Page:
The first speaker at this year’s Dance Marathon was infected with HIV at birth and adopted as an infant, even though she wasn’t expected to live for more than a few months.
Ashley Rose Murphy, an ambassador for the Elizabeth Glaser Pediatric AIDS Foundation, shared her story of growing up with HIV with the crowd. She spoke about the discrimination she faced as a child, which included being uninvited from birthday parties and being banned from playing with her neighbor’s children when she shared her status.
Murphy attributed her health and happiness to the support of her parents, who adopted her despite her circumstances.
Murphy was the first of many speakers who will take the stage at Dance Marathon before the event ends Sunday.
“One of the goals of having speakers is to go beyond the facts and hear the personal stories behind them, and be able to connect with people on that level,” said Claire Fieldman, a member of the Pediatric AIDS Coalition’s public relations committee and second-year English student.
Two other Elizabeth Glaser Pediatric AIDS Foundation ambassadors will speak at Dance Marathon, as well as a pediatric physician and members of Camp Kindle, a summer camp and advocacy program for children living with HIV and AIDS, Fieldman added.
“The kids will have a chance to stand on stage during the vigil (at 3:30 a.m.) and tell their story,” said Ryan Eason, the Pediatric AIDS Coalition’s director of cause. “It’s an opportunity for them to be open with their stories … and some of them are as young as 6 or 7 years old.”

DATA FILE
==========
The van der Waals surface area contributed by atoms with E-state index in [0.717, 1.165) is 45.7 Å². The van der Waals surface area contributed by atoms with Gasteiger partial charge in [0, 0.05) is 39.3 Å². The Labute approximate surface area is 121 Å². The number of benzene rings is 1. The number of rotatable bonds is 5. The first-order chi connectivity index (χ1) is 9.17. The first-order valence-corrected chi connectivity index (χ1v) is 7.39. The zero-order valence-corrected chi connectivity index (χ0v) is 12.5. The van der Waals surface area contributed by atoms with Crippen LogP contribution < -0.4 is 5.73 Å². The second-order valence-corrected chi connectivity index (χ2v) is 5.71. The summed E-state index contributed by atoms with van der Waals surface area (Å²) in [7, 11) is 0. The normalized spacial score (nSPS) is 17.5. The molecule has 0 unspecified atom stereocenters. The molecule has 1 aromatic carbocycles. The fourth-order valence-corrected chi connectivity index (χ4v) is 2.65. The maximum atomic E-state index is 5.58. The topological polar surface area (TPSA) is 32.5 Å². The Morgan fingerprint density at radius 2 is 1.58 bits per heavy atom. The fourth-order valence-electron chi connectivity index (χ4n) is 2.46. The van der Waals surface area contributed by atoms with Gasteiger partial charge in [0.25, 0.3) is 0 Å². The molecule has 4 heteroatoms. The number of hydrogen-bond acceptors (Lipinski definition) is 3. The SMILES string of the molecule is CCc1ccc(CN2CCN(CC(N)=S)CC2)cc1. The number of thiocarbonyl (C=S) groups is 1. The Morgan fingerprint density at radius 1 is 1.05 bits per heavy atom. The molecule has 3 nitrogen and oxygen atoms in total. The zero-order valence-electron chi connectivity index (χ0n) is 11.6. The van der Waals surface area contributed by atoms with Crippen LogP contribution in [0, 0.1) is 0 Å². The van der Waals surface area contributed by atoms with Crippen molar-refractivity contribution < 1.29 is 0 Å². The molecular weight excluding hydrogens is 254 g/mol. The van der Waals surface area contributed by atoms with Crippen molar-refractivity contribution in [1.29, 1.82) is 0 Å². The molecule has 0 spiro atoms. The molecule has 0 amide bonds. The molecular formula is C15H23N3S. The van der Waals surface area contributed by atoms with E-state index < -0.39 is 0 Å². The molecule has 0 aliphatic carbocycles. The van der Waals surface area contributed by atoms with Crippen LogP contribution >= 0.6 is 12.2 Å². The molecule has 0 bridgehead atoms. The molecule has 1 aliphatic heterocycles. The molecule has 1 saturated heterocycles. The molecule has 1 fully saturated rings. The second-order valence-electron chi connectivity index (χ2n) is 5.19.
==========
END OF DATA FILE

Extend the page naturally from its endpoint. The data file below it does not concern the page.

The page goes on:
Grace Aldrovandi, the chief of the Division of Pediatric Infectious Diseases at UCLA, will speak Saturday evening about funding and research for HIV and AIDS. Aldrovandi was part of a consortium in 2014 that was awarded $21 million by the National Institute of Allergy and Infectious Diseases to advance prevention and treatment of HIV for children, adolescents and pregnant or postpartum women.
Ben Banks, also an Elizabeth Glaser Pediatric AIDS Foundation ambassador who will speak at the marathon, received a blood transfusion during cancer treatment as a child that infected him with HIV. Banks succeeded in becoming cancer-free, getting married, and undergoing treatments that ensured that his child would be born without HIV.
Matthew LaChance, who will be one of Dance Marathon’s last speakers Sunday morning, is the main liaison between UCLA and the Elizabeth Glaser Pediatric AIDS Foundation, said Carolyn Francis, president of the Pediatric AIDS Foundation. LaChance helped UCLA launch its very first Dance Marathon in 2002.
Hearing the speakers at last year’s Dance Marathon inspired Fieldman to join the Pediatric Aids Foundation this year.
“It’s heartbreaking the stigma people as young as 10 or 12 have to face because of people misunderstanding HIV and AIDS,” Fieldman said. “Hearing people speak is incredibly powerful.”